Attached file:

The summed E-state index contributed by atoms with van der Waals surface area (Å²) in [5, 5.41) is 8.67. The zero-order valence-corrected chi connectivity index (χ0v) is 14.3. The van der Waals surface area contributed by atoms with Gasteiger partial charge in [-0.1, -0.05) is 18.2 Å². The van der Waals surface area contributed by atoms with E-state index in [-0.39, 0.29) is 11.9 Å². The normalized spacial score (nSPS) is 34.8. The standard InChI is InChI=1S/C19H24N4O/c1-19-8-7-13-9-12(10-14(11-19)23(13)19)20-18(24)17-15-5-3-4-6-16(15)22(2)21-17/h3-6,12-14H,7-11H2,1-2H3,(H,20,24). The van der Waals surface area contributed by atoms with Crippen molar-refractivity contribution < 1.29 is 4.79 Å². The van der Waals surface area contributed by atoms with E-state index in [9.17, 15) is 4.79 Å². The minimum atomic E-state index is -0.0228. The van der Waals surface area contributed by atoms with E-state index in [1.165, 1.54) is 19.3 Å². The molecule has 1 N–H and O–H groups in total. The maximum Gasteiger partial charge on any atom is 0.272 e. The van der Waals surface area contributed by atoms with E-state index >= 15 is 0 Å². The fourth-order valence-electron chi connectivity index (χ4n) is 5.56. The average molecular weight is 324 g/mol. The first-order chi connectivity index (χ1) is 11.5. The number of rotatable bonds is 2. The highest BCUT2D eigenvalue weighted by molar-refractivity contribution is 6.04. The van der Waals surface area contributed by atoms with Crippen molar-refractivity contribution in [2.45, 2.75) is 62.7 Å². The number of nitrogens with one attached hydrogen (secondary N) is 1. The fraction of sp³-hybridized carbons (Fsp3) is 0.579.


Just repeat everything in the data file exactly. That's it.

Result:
The summed E-state index contributed by atoms with van der Waals surface area (Å²) in [5, 5.41) is 8.67. The zero-order valence-corrected chi connectivity index (χ0v) is 14.3. The van der Waals surface area contributed by atoms with Gasteiger partial charge in [-0.1, -0.05) is 18.2 Å². The van der Waals surface area contributed by atoms with E-state index in [-0.39, 0.29) is 11.9 Å². The normalized spacial score (nSPS) is 34.8. The standard InChI is InChI=1S/C19H24N4O/c1-19-8-7-13-9-12(10-14(11-19)23(13)19)20-18(24)17-15-5-3-4-6-16(15)22(2)21-17/h3-6,12-14H,7-11H2,1-2H3,(H,20,24). The van der Waals surface area contributed by atoms with Crippen molar-refractivity contribution < 1.29 is 4.79 Å². The van der Waals surface area contributed by atoms with E-state index in [9.17, 15) is 4.79 Å². The minimum atomic E-state index is -0.0228. The van der Waals surface area contributed by atoms with E-state index in [1.165, 1.54) is 19.3 Å². The molecule has 1 N–H and O–H groups in total. The maximum Gasteiger partial charge on any atom is 0.272 e. The van der Waals surface area contributed by atoms with E-state index >= 15 is 0 Å². The fourth-order valence-electron chi connectivity index (χ4n) is 5.56. The average molecular weight is 324 g/mol. The first-order chi connectivity index (χ1) is 11.5. The number of rotatable bonds is 2. The highest BCUT2D eigenvalue weighted by molar-refractivity contribution is 6.04. The van der Waals surface area contributed by atoms with Crippen molar-refractivity contribution in [2.45, 2.75) is 62.7 Å². The number of nitrogens with one attached hydrogen (secondary N) is 1. The fraction of sp³-hybridized carbons (Fsp3) is 0.579.